Morality, Ethics & Social Norms of Offline & Digital Marketing

Posted in Marketing & Strategy Articles, Total Reads: 947 , Published on 23 March 2015

The greatest challenge for a marketer is to promote a product or service which is not fully accepted by the society. I mean, think about it, it is true that several products, which are considered harmful or immoral still has large sales numbers. Businesses of these products are legal and they have demand so the marketer is stuck with the job of promoting them. So we end up promoting something that everyone criticizes but a lot of them also buy. So let us see how these products are traditionally marketed in India and how digital marketing is changing the age old theories.

Bold masculinity, timid femininity

The role of gender a product targets, changes its communication approach. Take the example of men’s deodorant advertising. For the last fifteen years women played the larger role in promoting men’s deodorants, most of the ads giving all the mischievous indications we can think of. The same can be said for men’s undergarments promotion. On the other hand, a female deodorant is promoted in a lot more milder approach. Big stars also understand this phenomena so we see them promoting men’s “energy boosting” medicine. Gender changes the social acceptance of a product. More women in undergarments are seen promoting men’s deodorants than promoting women’s undergarments.

Leave the customer alone

In India, the best promotion for some products is no promotion at all. It is as if the product, buyer, seller, demand everything is there, but no one wants to talk about it. Look at women’s undergarments for instance. They are hardly promoted when compared to men’s undergarments in traditional media. Logical business thinking would not give you any clear idea about such discrimination. I talked about men’s “energy booster” medicines and how boldly they are promoted. Now take the instance of their female counterparts see hardly any promotion. The silent rule for them is to produce, keep it in the shelves and the right customer would come and buy it.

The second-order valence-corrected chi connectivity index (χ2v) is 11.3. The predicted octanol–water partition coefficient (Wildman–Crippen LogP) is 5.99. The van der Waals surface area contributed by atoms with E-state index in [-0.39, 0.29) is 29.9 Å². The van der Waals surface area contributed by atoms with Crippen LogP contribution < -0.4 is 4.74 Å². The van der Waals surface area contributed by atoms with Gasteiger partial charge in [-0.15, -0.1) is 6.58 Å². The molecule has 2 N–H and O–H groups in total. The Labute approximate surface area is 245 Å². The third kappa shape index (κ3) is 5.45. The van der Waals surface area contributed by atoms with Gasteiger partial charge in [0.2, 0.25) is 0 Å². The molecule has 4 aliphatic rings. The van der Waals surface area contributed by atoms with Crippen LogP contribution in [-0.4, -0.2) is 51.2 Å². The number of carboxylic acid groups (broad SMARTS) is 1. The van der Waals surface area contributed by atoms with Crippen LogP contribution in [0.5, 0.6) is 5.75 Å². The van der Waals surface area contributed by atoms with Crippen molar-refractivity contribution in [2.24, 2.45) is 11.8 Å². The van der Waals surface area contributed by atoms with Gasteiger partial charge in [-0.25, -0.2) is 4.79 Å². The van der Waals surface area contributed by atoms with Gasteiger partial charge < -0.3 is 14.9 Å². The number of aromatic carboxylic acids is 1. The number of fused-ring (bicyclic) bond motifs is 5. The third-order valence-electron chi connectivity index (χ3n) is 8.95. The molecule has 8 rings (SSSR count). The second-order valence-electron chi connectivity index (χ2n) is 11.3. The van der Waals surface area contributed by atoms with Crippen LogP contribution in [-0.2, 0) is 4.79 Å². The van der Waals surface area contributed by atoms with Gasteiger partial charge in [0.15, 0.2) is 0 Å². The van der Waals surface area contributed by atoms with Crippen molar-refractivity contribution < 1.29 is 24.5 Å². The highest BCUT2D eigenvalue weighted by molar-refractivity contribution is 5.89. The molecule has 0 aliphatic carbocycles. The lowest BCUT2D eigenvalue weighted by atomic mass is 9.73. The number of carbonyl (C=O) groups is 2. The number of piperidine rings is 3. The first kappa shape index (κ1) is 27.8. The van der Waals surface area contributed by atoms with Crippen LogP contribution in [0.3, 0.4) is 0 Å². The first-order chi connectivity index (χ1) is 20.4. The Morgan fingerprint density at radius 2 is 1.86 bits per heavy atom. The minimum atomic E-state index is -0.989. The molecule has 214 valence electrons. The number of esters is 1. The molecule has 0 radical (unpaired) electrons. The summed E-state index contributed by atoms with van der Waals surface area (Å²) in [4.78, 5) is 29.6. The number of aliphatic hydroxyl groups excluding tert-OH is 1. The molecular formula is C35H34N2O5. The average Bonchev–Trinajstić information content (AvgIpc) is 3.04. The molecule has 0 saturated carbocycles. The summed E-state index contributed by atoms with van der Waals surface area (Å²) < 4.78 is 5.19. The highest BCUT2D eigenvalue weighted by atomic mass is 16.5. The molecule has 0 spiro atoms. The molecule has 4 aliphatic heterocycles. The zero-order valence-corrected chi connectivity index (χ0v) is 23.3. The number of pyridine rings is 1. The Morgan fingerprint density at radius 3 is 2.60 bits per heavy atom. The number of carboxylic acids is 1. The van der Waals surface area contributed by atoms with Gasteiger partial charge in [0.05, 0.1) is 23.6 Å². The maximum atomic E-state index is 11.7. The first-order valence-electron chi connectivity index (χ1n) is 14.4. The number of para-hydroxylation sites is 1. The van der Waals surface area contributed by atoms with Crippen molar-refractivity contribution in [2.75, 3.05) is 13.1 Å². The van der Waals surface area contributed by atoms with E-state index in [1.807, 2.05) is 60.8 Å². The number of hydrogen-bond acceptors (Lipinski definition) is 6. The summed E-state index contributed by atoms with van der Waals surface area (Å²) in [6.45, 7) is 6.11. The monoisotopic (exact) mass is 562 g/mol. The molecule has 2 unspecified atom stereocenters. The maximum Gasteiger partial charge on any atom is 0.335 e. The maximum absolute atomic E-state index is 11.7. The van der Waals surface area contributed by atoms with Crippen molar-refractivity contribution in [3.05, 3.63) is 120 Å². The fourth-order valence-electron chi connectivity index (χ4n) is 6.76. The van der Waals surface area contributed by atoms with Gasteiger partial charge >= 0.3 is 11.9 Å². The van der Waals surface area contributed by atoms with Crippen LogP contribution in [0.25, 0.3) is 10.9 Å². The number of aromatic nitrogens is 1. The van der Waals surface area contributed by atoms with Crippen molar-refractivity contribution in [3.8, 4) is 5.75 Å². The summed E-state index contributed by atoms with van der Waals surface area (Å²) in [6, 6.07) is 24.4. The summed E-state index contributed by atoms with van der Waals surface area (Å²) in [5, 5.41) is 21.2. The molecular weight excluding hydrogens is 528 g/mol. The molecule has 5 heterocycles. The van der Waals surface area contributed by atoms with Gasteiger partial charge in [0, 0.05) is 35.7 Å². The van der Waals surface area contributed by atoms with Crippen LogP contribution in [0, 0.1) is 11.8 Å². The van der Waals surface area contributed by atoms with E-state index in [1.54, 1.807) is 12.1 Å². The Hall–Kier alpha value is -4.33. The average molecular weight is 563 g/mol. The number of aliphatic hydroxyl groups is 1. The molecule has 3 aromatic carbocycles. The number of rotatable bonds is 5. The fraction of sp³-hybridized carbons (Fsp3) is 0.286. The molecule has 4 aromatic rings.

Ethics and acceptance varies according to the product

Products also determine the level of ethics we are supposed to follow. Even media criticism and cry from activists is also segment specific. For example one of the biggest criticisms faced by products like men’s deodorant is these deodorants and fairness cream are making false claims about their product. Similar criticism is quite common for some other products as well. But it is not the case for every product. A classic example is real-estate marketing. We all know promises made by the marketer like “5 minutes from the airport” are blatant lies. Yet we are quite ok with such fake promises. The real-estate sector is also an area where the consumer makes a purchase knowing least about the product and is willing to borrow huge sums of money and pay for it. One more classic example is the different financial products like Insurance and Mutual funds marketing. Can we imagine a gym running a campaign stating “weight loss is a subject matter of your lifestyle” and still getting business? Just to show that we the consumers choose to be logical only at certain occasions and for certain products, it is for these products we are willing to accept the bitter truth as well.